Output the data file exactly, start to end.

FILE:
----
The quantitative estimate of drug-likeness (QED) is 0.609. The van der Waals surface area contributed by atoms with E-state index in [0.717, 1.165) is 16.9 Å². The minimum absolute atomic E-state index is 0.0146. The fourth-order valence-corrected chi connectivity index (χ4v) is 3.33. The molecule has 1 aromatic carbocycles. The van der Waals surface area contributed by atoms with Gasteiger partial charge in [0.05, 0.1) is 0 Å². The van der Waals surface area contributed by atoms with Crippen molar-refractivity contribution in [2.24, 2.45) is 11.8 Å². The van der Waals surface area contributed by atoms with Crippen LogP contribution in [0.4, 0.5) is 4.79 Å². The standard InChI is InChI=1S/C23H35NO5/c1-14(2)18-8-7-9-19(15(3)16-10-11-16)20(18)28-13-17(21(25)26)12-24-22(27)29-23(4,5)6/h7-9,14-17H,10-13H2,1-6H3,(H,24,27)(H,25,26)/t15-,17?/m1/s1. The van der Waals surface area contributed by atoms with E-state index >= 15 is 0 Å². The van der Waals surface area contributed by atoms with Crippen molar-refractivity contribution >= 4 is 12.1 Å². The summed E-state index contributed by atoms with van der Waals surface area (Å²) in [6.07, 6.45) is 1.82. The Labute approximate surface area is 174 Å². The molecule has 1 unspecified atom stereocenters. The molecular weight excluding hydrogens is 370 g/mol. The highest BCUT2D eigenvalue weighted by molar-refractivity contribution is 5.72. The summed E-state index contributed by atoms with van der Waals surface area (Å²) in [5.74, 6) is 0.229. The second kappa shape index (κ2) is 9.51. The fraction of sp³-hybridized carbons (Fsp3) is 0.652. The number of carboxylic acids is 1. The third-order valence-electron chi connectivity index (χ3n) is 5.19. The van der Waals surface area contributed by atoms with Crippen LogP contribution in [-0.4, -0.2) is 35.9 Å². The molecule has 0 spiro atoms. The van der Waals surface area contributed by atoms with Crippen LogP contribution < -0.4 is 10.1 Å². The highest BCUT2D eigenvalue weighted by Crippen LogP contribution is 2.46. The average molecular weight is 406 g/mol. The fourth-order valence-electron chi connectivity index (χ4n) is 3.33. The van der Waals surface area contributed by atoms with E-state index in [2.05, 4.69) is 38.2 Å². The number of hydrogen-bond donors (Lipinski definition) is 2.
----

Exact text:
The quantitative estimate of drug-likeness (QED) is 0.609. The van der Waals surface area contributed by atoms with E-state index in [0.717, 1.165) is 16.9 Å². The minimum absolute atomic E-state index is 0.0146. The fourth-order valence-corrected chi connectivity index (χ4v) is 3.33. The molecule has 1 aromatic carbocycles. The van der Waals surface area contributed by atoms with Gasteiger partial charge in [0.05, 0.1) is 0 Å². The van der Waals surface area contributed by atoms with Crippen molar-refractivity contribution in [2.24, 2.45) is 11.8 Å². The van der Waals surface area contributed by atoms with Crippen LogP contribution in [0.4, 0.5) is 4.79 Å². The standard InChI is InChI=1S/C23H35NO5/c1-14(2)18-8-7-9-19(15(3)16-10-11-16)20(18)28-13-17(21(25)26)12-24-22(27)29-23(4,5)6/h7-9,14-17H,10-13H2,1-6H3,(H,24,27)(H,25,26)/t15-,17?/m1/s1. The van der Waals surface area contributed by atoms with E-state index >= 15 is 0 Å². The van der Waals surface area contributed by atoms with Crippen molar-refractivity contribution >= 4 is 12.1 Å². The summed E-state index contributed by atoms with van der Waals surface area (Å²) in [6.07, 6.45) is 1.82. The Labute approximate surface area is 174 Å². The molecule has 1 unspecified atom stereocenters. The molecular weight excluding hydrogens is 370 g/mol. The highest BCUT2D eigenvalue weighted by molar-refractivity contribution is 5.72. The summed E-state index contributed by atoms with van der Waals surface area (Å²) in [5.74, 6) is 0.229. The second kappa shape index (κ2) is 9.51. The fraction of sp³-hybridized carbons (Fsp3) is 0.652. The number of carboxylic acids is 1. The third-order valence-electron chi connectivity index (χ3n) is 5.19. The van der Waals surface area contributed by atoms with Crippen LogP contribution in [-0.4, -0.2) is 35.9 Å². The molecule has 0 spiro atoms. The van der Waals surface area contributed by atoms with Crippen LogP contribution < -0.4 is 10.1 Å². The highest BCUT2D eigenvalue weighted by Crippen LogP contribution is 2.46. The average molecular weight is 406 g/mol. The fourth-order valence-electron chi connectivity index (χ4n) is 3.33. The van der Waals surface area contributed by atoms with E-state index in [2.05, 4.69) is 38.2 Å². The number of hydrogen-bond donors (Lipinski definition) is 2.